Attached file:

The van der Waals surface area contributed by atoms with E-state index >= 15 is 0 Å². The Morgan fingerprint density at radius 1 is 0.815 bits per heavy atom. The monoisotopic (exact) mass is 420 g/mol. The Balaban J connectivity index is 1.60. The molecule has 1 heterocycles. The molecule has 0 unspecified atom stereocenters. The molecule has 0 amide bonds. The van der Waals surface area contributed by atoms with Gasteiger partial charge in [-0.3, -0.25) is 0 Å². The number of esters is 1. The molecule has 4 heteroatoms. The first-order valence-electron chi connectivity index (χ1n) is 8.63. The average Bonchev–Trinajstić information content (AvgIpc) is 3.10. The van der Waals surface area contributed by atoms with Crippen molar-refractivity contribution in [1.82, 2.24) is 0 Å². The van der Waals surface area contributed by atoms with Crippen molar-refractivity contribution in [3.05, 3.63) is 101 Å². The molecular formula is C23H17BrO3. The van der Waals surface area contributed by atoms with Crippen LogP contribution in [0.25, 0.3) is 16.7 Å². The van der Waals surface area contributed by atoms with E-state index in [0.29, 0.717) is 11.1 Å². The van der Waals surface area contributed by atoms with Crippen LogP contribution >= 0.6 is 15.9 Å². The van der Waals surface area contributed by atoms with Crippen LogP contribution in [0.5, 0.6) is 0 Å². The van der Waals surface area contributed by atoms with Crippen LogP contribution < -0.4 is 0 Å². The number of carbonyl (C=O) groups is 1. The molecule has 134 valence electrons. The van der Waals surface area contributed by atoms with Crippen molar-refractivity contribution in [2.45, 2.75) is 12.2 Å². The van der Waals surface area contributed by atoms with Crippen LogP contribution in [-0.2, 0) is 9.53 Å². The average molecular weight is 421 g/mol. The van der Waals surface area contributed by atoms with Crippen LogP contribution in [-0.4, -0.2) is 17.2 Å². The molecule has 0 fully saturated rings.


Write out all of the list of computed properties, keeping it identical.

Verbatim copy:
The van der Waals surface area contributed by atoms with E-state index >= 15 is 0 Å². The Morgan fingerprint density at radius 1 is 0.815 bits per heavy atom. The monoisotopic (exact) mass is 420 g/mol. The Balaban J connectivity index is 1.60. The molecule has 1 heterocycles. The molecule has 0 unspecified atom stereocenters. The molecule has 0 amide bonds. The van der Waals surface area contributed by atoms with Gasteiger partial charge in [-0.3, -0.25) is 0 Å². The number of esters is 1. The molecule has 4 heteroatoms. The first-order valence-electron chi connectivity index (χ1n) is 8.63. The average Bonchev–Trinajstić information content (AvgIpc) is 3.10. The van der Waals surface area contributed by atoms with Crippen molar-refractivity contribution in [1.82, 2.24) is 0 Å². The van der Waals surface area contributed by atoms with Crippen molar-refractivity contribution in [3.05, 3.63) is 101 Å². The molecular formula is C23H17BrO3. The van der Waals surface area contributed by atoms with Crippen LogP contribution in [0.25, 0.3) is 16.7 Å². The van der Waals surface area contributed by atoms with E-state index in [0.29, 0.717) is 11.1 Å². The van der Waals surface area contributed by atoms with Crippen LogP contribution >= 0.6 is 15.9 Å². The van der Waals surface area contributed by atoms with Crippen LogP contribution in [0.5, 0.6) is 0 Å². The van der Waals surface area contributed by atoms with Crippen LogP contribution < -0.4 is 0 Å². The number of carbonyl (C=O) groups is 1. The molecule has 134 valence electrons. The van der Waals surface area contributed by atoms with Crippen molar-refractivity contribution in [2.45, 2.75) is 12.2 Å². The van der Waals surface area contributed by atoms with Crippen LogP contribution in [-0.2, 0) is 9.53 Å². The average molecular weight is 421 g/mol. The van der Waals surface area contributed by atoms with Crippen LogP contribution in [-0.4, -0.2) is 17.2 Å². The molecule has 0 fully saturated rings.